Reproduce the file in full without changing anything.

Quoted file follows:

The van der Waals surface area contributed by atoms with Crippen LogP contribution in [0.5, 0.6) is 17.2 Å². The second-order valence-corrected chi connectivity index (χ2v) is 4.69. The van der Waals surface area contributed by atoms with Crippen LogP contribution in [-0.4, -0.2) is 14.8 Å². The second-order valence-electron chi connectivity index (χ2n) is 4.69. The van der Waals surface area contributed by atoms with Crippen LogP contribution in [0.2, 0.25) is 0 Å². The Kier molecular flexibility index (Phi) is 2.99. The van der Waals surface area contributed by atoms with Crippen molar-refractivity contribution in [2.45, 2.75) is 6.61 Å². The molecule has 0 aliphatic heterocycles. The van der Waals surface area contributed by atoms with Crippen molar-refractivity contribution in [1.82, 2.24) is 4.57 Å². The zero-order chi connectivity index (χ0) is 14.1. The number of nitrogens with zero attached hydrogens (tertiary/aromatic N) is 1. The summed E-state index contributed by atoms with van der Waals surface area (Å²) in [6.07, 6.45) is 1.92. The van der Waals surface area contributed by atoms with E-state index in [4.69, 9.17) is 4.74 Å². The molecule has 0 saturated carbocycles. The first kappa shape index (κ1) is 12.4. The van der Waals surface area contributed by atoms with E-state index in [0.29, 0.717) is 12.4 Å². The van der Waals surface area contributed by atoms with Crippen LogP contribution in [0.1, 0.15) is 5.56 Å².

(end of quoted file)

The van der Waals surface area contributed by atoms with Crippen LogP contribution in [0.5, 0.6) is 17.2 Å². The second-order valence-corrected chi connectivity index (χ2v) is 4.69. The van der Waals surface area contributed by atoms with Crippen LogP contribution in [-0.4, -0.2) is 14.8 Å². The second-order valence-electron chi connectivity index (χ2n) is 4.69. The van der Waals surface area contributed by atoms with Crippen LogP contribution in [0.2, 0.25) is 0 Å². The Kier molecular flexibility index (Phi) is 2.99. The van der Waals surface area contributed by atoms with Crippen molar-refractivity contribution in [2.45, 2.75) is 6.61 Å². The molecule has 0 aliphatic heterocycles. The van der Waals surface area contributed by atoms with Crippen molar-refractivity contribution in [1.82, 2.24) is 4.57 Å². The zero-order chi connectivity index (χ0) is 14.1. The number of nitrogens with zero attached hydrogens (tertiary/aromatic N) is 1. The summed E-state index contributed by atoms with van der Waals surface area (Å²) in [6.07, 6.45) is 1.92. The van der Waals surface area contributed by atoms with E-state index in [4.69, 9.17) is 4.74 Å². The molecule has 0 saturated carbocycles. The first kappa shape index (κ1) is 12.4. The van der Waals surface area contributed by atoms with E-state index in [0.29, 0.717) is 12.4 Å². The van der Waals surface area contributed by atoms with Crippen LogP contribution in [0.1, 0.15) is 5.56 Å².